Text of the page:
Friday, 21 November 2014

Property of Strand Libraries

Following on from my previous post about the 1957 Corgi Book edition of No Mean City, I've picked out some more of my old Corgi paperbacks - and there are several which have a little story attached to them.

In 1960, the firm published Road Kids by the US writer Bud Clifton with a rather stylish biker cover illustrated by John Richards. My copy's a bit shabby - and it's stamped on both the top and bottom edge PROPERTY OF STRAND LIBRARIES. The bottom stamp has been crossed out in what looks like a blue felt tip pen. It's obviously passed through several readers - and owners - but I've never seen another copy of this title since I picked this book up in a charity shop in Dundee, Scotland sometime in the early 90s.

Bud Clifton was a pseudonym for writer David Stacton (1923-1968)

In 1961, Corgi Books published the paperback edition of Brendan Behan's classic autobiographical novel Borstal Boy. This copy is probably one of the very first 'vintage' paperback I ever bought. It had most probably gone through a few sets of hands before it found it's way to me - including being sold on at one time by BOOK BARGAINS in London's Shepherds Bush Market. But unlike Road Kids which probably had limited sales back in 1960, this 'five bob' paperback edition of the original 1958 hardback of Borstal Boy must have done roaring business for Corgi Books.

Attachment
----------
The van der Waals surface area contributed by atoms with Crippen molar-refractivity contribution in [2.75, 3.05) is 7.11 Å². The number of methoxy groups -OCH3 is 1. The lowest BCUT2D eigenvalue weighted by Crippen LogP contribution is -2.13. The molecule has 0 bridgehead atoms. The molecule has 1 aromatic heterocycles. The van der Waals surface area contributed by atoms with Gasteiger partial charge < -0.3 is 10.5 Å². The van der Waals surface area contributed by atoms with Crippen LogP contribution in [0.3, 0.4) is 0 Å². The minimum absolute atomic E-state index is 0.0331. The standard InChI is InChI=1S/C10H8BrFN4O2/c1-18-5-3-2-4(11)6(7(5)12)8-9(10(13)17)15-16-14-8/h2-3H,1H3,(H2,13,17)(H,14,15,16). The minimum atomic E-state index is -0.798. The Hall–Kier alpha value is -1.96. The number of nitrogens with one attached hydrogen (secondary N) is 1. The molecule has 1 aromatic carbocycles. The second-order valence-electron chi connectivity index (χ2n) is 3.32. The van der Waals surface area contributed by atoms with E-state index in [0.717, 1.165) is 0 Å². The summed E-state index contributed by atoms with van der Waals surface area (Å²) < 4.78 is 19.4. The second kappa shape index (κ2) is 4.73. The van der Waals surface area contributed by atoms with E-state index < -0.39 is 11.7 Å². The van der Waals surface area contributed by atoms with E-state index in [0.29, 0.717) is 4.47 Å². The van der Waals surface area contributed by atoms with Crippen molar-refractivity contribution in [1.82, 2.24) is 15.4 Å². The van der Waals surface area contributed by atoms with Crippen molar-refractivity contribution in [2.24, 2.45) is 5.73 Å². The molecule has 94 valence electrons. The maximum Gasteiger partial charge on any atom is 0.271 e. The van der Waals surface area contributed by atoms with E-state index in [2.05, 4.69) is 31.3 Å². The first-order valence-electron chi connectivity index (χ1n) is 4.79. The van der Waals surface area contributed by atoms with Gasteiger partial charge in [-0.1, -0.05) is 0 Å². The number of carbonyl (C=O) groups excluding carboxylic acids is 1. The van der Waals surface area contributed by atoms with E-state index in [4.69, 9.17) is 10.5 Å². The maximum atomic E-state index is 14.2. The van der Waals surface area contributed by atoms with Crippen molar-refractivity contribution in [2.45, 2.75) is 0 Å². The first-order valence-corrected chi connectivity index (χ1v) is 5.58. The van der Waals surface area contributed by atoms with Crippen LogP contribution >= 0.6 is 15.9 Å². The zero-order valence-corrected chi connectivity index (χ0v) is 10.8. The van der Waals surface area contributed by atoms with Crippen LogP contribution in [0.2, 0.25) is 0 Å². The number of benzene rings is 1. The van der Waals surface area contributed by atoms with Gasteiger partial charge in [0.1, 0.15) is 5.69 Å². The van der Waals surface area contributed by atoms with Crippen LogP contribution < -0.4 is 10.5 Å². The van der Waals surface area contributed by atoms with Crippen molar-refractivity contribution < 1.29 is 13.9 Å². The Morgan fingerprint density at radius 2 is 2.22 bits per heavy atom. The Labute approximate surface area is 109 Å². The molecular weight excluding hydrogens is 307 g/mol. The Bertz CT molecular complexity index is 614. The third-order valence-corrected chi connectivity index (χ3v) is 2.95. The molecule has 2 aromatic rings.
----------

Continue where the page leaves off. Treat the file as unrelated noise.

A Behan masterpiece for 2s 6d

5s in 1961 

I remember first watching the film of It Always Rains on Sunday on television along with several other of these kinds of British neo-realist films that came out in the late 1940s. Located in the Bethnal Green area of East London, it's perhaps one of the less well-known titles produced at Ealing Film Studios. The film came out in 1947 - the very same year as when A.J. LaBern's novel was published. One decade later, Corgi issued a paperback edition, again with a startling cover by John Richards. It is in fact, a direct copy of an actual scene from the Ealing Film - except that Richards replaced the film's Anderson Air-raid shelter setting with a solitary twelve-paned window hovering in the background.

cover signed Richards in bottom left-hand corner

John McCallum and Googie Withers in the 1947 film. In real life the two actors were married for over 60 years!

The back cover is graphically rather interesting too, with a black and white photo of a cobbled street and cerb, integrated into a smart green, yellow and gold design. The word murder! inevitably printed in bold to encourage sales - which I expect were not that high. Indeed, as with Road Kids,  I don't think I've ever seen another copy of this book on my travels...

My copy of the book looks like it could well have been chomped by the Corgi Dog...

And back to the title of this post - PROPERTY OF STRAND LIBRARIES - I wonder if there is more information out there about this library service?

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